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Ethiopian Airlines Launches Boeing 737-800 Flights To Amman – Simple Flying

Amman will become Ethiopian’s 11th Middle East route. But will it take off this time?
Ethiopian Airlines has added Amman as its next Middle East route, although it isn't yet available for booking. It'll be the first time the airport pair has been served in over a decade. It was last linked by defunct UK carrier bmi in June 2012, routing London Heathrow-Amman-Addis Ababa and back using A321s.
Amman follows Ethiopian's announcement of Zürich, its next destination in Europe. And it comes as the Star Alliance member, the largest operator between Africa and Asia, plans to return to Chengdu from December 2nd, although none of the 4x weekly flights are currently bookable.
Ethiopian Airlines has scheduled Addis Ababa to Amman, with flights expected to begin on September 19th. It isn't the first time it has planned Jordan service. It scheduled flights to start in July 2019, although they didn't. Then they were due to begin in August 2021, but they didn't. Will it be the third time lucky for the 1,575-mile (2,535km) airport pair?
Ethiopia's flag carrier expects a 3x weekly Amman service, the same as before. Flights to Jordan are due to operate on Mondays, Wednesdays, and Saturdays, while those to Ethiopia will run on Tuesdays, Thursdays, and Sundays. The schedule is as follows, with all times local.
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Analyzing booking data for 2019 shows that Amman was Addis Ababa's third-largest unserved market in the Middle East for point-to-point (P2P) demand, behind Abu Dhabi and Jazan in Saudi Arabia. Not that P2P traffic was significant. In the case of Amman, only around 7,000 people flew to/from Addis Ababa. Not even 10 people flew each way each day.
Notice Amman's schedule, designed for one reason: to enable two-way connectivity to/from 50+ African cities over Ethiopian Airlines' Addis Ababa hub. Given such little P2P demand, transit traffic will be vital. And the breadth of its African network means it'll need few passengers per destination, such is the power of a hub.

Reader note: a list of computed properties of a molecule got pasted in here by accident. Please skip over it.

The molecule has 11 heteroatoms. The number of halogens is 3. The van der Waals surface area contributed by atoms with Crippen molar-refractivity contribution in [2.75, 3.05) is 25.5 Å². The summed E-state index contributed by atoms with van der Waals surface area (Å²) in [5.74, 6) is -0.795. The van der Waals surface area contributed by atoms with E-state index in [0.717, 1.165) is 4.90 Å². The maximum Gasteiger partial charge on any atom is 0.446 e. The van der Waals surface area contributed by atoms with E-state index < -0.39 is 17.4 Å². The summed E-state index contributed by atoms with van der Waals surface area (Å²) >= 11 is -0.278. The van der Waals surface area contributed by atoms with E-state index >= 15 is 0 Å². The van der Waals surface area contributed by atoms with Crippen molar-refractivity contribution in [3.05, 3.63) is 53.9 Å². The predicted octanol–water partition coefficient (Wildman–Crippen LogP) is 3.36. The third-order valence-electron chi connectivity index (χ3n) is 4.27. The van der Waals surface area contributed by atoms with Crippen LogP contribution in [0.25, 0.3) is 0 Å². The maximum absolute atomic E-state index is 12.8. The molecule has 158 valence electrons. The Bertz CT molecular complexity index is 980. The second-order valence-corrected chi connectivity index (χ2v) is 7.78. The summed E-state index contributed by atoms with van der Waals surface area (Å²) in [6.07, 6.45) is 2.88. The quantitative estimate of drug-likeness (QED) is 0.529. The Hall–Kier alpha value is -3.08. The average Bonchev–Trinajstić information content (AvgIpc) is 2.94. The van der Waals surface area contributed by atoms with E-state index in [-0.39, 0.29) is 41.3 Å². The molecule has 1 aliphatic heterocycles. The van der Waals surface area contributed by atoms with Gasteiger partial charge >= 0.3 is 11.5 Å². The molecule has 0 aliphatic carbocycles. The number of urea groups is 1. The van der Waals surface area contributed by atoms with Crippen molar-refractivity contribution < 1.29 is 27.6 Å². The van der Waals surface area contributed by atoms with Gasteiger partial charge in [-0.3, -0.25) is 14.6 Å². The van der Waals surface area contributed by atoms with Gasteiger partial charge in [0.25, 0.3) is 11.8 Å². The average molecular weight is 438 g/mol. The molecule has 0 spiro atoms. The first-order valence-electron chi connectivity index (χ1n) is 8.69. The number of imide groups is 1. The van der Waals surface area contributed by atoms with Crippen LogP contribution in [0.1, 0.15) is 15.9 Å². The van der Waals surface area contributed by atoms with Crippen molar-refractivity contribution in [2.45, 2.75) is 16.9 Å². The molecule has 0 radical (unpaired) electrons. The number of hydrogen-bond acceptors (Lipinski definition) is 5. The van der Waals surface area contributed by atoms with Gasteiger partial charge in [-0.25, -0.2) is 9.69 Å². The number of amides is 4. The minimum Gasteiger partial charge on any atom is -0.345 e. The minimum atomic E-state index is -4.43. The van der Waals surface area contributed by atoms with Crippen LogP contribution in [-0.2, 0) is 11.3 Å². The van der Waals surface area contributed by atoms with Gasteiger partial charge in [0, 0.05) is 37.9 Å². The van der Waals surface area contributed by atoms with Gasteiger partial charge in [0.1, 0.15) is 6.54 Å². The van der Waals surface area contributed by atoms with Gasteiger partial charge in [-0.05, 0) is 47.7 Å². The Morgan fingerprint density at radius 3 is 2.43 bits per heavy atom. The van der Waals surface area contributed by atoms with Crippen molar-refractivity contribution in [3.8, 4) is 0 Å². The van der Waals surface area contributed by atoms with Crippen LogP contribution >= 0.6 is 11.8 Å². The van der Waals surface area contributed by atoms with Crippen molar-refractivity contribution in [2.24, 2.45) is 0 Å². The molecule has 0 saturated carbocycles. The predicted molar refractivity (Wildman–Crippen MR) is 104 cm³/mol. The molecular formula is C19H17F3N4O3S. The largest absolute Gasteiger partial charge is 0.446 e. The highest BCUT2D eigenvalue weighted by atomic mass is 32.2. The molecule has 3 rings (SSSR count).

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Excluding North Africa, the potential market opportunity is around 83,000 Amman-Africa passengers. Amman-Entebbe is the largest market, followed by Johannesburg, Nairobi, Accra, Djibouti, Lagos, Cape Town, Niamey, and Abuja.
As you'd expect, most passengers to/from Africa flew with Egyptair, Emirates, or Qatar Airways, often requiring significant detours. In contrast, Ethiopian Airlines will generally offer shorter and quicker journeys.
Consider the biggest market, Amman-Entebbe, which seems to be driven by Ugandan migrant workers. In 2019, Emirates had over half of the market. But flying via Addis Ababa rather than Dubai will cut distance flown by 34% and journey times significantly. Will Ethiopian be able to capture a higher price for this? Possibly not, given the nature of demand.
Amman will be Ethiopian's 11th Middle East route. It'll join the following based on the period between September 19th and December 31st. It's led by Dubai, served 3x daily, the Star Alliance carrier's most-served non-African city. Notice how aircraft types/variants vary enormously for some routes, with widebodies helping with all-important freight, although particular equipment might only be used once or twice.
Where would you like Ethiopian to serve next? Let us know in the comments.
Route Development Analyst – James lives and breathes route development. Educated in Air Transport Management at Loughborough and Cranfield, James was Market Opportunity Analyst at London Luton Airport and Chief Analyst at Now writing data-driven analysis for Simple Flying. Based near London, UK.


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